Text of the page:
Are you having a hard time breastfeeding? Feeling frustrated, awkward, and worried about your flow? I’ve been there, sister-friend. And let me tell you, from personal experience and with science behind me: if you struggle with breastfeeding, you’re more at risk for postpartum depression. So be extra-kind to yourself, ask for help when you need it, accept help when it’s given, and above all, know the signs of PPD so you can attack it if it strikes.
We have this idea of motherhood that’s a lot like our idea of marriage: it’s the happily-ever-after, and everything’s supposed to go well because it’s what we’ve wanted for so long. What reality can live up to such romantic scrutiny? And when we can’t live up to our ideals, sometimes we tell ourselves we’re failures.
But we’re not.
Being a mom isn’t easy. It’s probably harder than anything you’ve ever done: I mean, compare it to training for a triathlon. Do you train so hard, you have to get into a Jacuzzi or get an epidural just to endure the pain? Does your coach wake you every two hours in the night to scream at you and make you clean up poo? Does everyone smile at you and say, “You must be so happy to be doing this triathlon while exhausted, covered in poo, and in possession of a golf-ball-sized hemorrhoid?”
NO! If that happened, we’d freak out! If it happened to a friend, we’d rush over there and at least do her laundry while she took a nap! Yet this is what new moms deal with routinely. Yes, we handle it, we get on with it, and we get through it, mostly because lovely hormones and the snuggly feeling of our beautiful little peach-fuzz monkey makes it totally wonderful even in its day-to-day difficulty.
But that’s the stress we’re already dealing with. Now, add into the mix: cracked nipples, low flow, a baby that is having trouble latching, and maybe a little thrush just for giggles.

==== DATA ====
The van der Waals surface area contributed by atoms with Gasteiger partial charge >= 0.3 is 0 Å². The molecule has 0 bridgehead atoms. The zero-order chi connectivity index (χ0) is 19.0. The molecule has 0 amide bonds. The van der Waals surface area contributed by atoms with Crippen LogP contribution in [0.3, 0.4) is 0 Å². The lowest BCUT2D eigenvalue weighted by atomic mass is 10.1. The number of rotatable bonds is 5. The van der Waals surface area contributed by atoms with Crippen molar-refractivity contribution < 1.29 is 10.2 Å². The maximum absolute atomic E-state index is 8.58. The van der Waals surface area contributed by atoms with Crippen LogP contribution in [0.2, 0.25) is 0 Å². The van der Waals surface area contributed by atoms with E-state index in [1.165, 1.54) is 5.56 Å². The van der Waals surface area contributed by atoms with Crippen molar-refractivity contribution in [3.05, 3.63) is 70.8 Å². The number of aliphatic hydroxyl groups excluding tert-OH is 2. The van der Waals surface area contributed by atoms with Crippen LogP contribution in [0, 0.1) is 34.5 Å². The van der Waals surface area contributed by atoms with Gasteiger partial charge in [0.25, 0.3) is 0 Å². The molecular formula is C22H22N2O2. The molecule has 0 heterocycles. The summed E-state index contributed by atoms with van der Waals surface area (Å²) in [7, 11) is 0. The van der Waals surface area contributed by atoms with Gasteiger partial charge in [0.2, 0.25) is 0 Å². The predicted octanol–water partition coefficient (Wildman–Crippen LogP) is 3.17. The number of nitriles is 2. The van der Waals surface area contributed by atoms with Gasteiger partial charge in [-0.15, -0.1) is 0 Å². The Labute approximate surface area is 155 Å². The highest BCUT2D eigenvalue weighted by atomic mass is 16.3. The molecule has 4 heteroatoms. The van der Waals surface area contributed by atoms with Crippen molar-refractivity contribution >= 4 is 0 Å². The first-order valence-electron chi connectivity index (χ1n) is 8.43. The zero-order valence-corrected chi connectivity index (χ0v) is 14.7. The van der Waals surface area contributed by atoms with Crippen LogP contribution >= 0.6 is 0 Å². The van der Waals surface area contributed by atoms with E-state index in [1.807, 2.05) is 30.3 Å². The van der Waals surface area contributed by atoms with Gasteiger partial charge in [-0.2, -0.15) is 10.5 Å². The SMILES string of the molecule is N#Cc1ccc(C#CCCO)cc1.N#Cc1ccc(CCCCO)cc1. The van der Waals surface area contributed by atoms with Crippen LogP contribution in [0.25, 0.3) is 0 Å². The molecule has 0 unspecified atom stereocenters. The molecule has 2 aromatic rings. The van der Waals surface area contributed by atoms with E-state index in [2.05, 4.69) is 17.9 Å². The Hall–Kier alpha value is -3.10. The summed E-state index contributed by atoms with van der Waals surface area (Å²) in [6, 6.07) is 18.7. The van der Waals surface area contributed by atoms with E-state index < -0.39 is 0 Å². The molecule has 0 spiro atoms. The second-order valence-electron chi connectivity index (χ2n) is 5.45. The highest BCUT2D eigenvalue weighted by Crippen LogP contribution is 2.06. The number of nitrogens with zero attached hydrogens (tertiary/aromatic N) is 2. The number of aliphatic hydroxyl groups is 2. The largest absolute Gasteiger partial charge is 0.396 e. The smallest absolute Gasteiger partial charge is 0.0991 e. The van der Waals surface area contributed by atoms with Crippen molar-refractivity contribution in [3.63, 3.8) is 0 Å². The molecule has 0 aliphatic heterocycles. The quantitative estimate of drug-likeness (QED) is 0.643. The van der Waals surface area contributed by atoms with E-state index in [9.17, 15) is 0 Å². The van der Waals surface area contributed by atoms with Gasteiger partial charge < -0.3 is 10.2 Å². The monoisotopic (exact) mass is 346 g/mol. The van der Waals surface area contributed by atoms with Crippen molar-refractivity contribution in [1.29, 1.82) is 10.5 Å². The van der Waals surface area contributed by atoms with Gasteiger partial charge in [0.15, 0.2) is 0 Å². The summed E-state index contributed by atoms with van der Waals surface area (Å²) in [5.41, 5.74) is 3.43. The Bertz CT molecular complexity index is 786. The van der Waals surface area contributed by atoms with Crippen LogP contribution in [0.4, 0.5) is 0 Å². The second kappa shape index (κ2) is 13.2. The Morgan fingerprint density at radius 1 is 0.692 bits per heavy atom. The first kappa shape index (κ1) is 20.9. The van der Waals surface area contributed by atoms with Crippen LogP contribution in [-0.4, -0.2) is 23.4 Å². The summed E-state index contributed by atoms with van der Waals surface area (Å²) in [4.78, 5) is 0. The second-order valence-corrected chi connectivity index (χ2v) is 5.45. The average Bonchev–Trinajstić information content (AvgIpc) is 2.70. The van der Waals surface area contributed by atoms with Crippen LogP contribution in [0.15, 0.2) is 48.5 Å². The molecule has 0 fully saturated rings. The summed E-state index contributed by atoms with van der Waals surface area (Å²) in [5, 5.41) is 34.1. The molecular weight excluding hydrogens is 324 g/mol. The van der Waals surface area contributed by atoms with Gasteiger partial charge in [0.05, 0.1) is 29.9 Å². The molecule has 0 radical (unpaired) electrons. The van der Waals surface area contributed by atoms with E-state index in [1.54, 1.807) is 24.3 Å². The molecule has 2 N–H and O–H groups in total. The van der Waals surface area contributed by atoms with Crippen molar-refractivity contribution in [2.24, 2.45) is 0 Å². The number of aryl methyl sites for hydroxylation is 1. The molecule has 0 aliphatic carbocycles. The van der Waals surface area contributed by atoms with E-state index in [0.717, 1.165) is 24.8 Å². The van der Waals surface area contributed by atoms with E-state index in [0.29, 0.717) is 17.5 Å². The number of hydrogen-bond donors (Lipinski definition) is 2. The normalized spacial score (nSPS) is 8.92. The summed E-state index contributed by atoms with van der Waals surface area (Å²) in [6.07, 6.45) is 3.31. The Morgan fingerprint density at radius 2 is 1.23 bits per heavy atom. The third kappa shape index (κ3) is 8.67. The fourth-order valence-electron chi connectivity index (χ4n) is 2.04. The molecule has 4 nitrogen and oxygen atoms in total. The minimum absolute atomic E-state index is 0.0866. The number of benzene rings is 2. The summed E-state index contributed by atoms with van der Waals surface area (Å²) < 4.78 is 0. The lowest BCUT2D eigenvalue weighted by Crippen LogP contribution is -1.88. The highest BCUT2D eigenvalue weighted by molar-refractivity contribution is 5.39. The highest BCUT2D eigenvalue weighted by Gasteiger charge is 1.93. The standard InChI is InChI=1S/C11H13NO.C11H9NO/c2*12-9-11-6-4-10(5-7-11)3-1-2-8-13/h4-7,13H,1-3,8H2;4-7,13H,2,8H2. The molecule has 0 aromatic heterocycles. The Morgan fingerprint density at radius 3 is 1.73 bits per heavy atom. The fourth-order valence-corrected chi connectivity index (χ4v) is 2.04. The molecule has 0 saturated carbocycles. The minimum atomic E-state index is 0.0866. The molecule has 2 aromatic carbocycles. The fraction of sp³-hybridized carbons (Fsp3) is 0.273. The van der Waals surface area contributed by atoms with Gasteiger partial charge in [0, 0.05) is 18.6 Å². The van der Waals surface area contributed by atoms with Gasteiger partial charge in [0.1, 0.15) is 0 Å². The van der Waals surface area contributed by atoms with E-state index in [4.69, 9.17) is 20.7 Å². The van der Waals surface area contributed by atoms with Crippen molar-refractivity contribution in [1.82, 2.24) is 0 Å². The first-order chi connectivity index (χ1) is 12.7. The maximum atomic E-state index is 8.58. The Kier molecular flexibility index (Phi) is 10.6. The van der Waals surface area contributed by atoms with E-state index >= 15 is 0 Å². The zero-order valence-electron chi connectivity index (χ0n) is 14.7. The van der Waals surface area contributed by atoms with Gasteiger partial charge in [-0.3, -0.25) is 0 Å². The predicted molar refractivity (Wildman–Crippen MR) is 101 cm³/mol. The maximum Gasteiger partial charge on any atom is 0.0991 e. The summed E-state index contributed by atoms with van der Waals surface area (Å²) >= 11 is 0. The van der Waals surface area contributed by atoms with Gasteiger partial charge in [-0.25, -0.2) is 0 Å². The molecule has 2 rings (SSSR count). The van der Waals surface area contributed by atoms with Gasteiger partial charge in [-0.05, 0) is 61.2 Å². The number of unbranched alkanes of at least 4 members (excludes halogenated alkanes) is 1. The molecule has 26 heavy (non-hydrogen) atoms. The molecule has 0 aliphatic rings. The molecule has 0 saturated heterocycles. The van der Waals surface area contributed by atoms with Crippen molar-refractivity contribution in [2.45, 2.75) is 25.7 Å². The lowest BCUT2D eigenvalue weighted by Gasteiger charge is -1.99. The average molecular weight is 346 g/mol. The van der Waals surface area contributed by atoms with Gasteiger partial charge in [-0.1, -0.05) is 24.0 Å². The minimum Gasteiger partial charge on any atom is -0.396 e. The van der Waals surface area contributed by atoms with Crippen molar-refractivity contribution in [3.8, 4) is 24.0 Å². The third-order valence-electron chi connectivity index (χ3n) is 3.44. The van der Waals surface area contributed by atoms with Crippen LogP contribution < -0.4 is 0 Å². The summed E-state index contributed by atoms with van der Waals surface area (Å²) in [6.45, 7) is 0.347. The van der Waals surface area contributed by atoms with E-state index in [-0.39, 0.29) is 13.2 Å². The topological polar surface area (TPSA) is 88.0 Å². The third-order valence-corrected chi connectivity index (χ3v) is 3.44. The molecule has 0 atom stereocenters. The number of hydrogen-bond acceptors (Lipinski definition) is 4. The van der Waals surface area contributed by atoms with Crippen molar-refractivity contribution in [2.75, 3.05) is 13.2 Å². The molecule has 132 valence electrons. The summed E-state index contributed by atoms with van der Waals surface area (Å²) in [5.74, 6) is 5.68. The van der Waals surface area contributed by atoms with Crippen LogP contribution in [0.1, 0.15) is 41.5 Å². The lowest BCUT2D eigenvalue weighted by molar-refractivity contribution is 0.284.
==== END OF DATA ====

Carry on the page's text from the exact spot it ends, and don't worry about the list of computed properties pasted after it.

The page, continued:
And add onto THAT the social pressure – either the feeling that all your friends are having no problem breastfeeding, as their nipples seem to spout like crazy fountains, or that nobody you know is breastfeeding, and they’re all telling you to give up and grab a bottle. In your mind, this is the most basic, instinctive thing that mammals like us do – as I muttered to myself, “a freakin’ meerkat can figure this out, why can’t I?” So when reality smacks you in the face with this awful, frustrating difficulty, you beat yourself up, because it must be your fault.
It’s not. There’s no fault here. Sometimes, breastfeeding is easy (but in those cases, I guarantee you, something else is frustrating and hard!). Sometimes, breastfeeding is hard to get the hang of, and drives you bat-guano crazy. If you can make it work, that is freakin’ amazing and wonderful, and you are a super-mom for working through it. And if you can’t make it work, it is freakin’ amazing and wonderful that you tried so hard, and you are a super-mom regardless. Now move on and try the next thing, because believe me, there’s plenty of hard things you’ll have a chance to conquer.
Here are some symptoms to watch for that might signal PPD. Of course, a lot of them are just normal baby-blues, the reaction to this huge life change and stress! But if they last more than a week, or feel like they are growing more intense, say something.
- Mood swings
- Feeling anxious or overwhelmed (for me, there was even panic)
- Crying spells
- Loss of appetite
- Trouble sleeping, even when you can
- Thoughts of hurting yourself or the baby
- Losing interest in the baby
Many women don’t seek help because they feel paranoid – like they will be seen as an unfit mother, like people will think less of them. Don’t fall into this trap. You have every reason to feel depressed, your hormones are going haywire, and it happens. Use the term “post-partum depression” with your doctor, and you will get help. You are a good mom for getting the help you need!
Uh-oh, baby’s crying. Pep talk over. Be kind to yourself!
Did you have trouble breastfeeding? Do you think it made you more prone to PPD?
Image via MJ/TR (´･ω･)/Flickr